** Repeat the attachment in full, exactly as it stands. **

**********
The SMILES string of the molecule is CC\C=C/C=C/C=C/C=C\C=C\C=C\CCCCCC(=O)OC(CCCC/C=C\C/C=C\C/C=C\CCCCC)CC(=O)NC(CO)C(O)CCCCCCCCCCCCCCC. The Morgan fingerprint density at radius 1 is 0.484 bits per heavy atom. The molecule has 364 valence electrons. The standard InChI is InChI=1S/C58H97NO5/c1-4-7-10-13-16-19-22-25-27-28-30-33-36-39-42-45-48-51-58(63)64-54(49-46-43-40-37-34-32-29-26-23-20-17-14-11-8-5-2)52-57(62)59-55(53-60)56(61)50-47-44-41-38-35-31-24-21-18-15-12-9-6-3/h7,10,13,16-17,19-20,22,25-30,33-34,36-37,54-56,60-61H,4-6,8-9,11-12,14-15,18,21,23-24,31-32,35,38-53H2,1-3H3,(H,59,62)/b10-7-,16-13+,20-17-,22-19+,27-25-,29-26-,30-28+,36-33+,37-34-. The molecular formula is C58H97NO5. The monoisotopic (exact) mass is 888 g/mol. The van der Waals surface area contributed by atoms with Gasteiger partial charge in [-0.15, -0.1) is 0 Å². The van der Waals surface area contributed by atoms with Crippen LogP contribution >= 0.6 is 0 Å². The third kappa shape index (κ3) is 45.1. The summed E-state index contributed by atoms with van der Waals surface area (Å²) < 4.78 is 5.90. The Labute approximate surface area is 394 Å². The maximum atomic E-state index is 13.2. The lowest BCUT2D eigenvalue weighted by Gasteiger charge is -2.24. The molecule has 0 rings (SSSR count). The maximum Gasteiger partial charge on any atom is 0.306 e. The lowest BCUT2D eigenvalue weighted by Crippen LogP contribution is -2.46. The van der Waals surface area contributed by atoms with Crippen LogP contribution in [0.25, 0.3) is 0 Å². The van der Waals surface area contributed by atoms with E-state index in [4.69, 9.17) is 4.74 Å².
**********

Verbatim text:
The SMILES string of the molecule is CC\C=C/C=C/C=C/C=C\C=C\C=C\CCCCCC(=O)OC(CCCC/C=C\C/C=C\C/C=C\CCCCC)CC(=O)NC(CO)C(O)CCCCCCCCCCCCCCC. The Morgan fingerprint density at radius 1 is 0.484 bits per heavy atom. The molecule has 364 valence electrons. The standard InChI is InChI=1S/C58H97NO5/c1-4-7-10-13-16-19-22-25-27-28-30-33-36-39-42-45-48-51-58(63)64-54(49-46-43-40-37-34-32-29-26-23-20-17-14-11-8-5-2)52-57(62)59-55(53-60)56(61)50-47-44-41-38-35-31-24-21-18-15-12-9-6-3/h7,10,13,16-17,19-20,22,25-30,33-34,36-37,54-56,60-61H,4-6,8-9,11-12,14-15,18,21,23-24,31-32,35,38-53H2,1-3H3,(H,59,62)/b10-7-,16-13+,20-17-,22-19+,27-25-,29-26-,30-28+,36-33+,37-34-. The molecular formula is C58H97NO5. The monoisotopic (exact) mass is 888 g/mol. The van der Waals surface area contributed by atoms with Gasteiger partial charge in [-0.15, -0.1) is 0 Å². The van der Waals surface area contributed by atoms with Crippen LogP contribution >= 0.6 is 0 Å². The third kappa shape index (κ3) is 45.1. The summed E-state index contributed by atoms with van der Waals surface area (Å²) < 4.78 is 5.90. The Labute approximate surface area is 394 Å². The maximum atomic E-state index is 13.2. The lowest BCUT2D eigenvalue weighted by Gasteiger charge is -2.24. The molecule has 0 rings (SSSR count). The maximum Gasteiger partial charge on any atom is 0.306 e. The lowest BCUT2D eigenvalue weighted by Crippen LogP contribution is -2.46. The van der Waals surface area contributed by atoms with Crippen LogP contribution in [0.25, 0.3) is 0 Å². The van der Waals surface area contributed by atoms with E-state index in [4.69, 9.17) is 4.74 Å².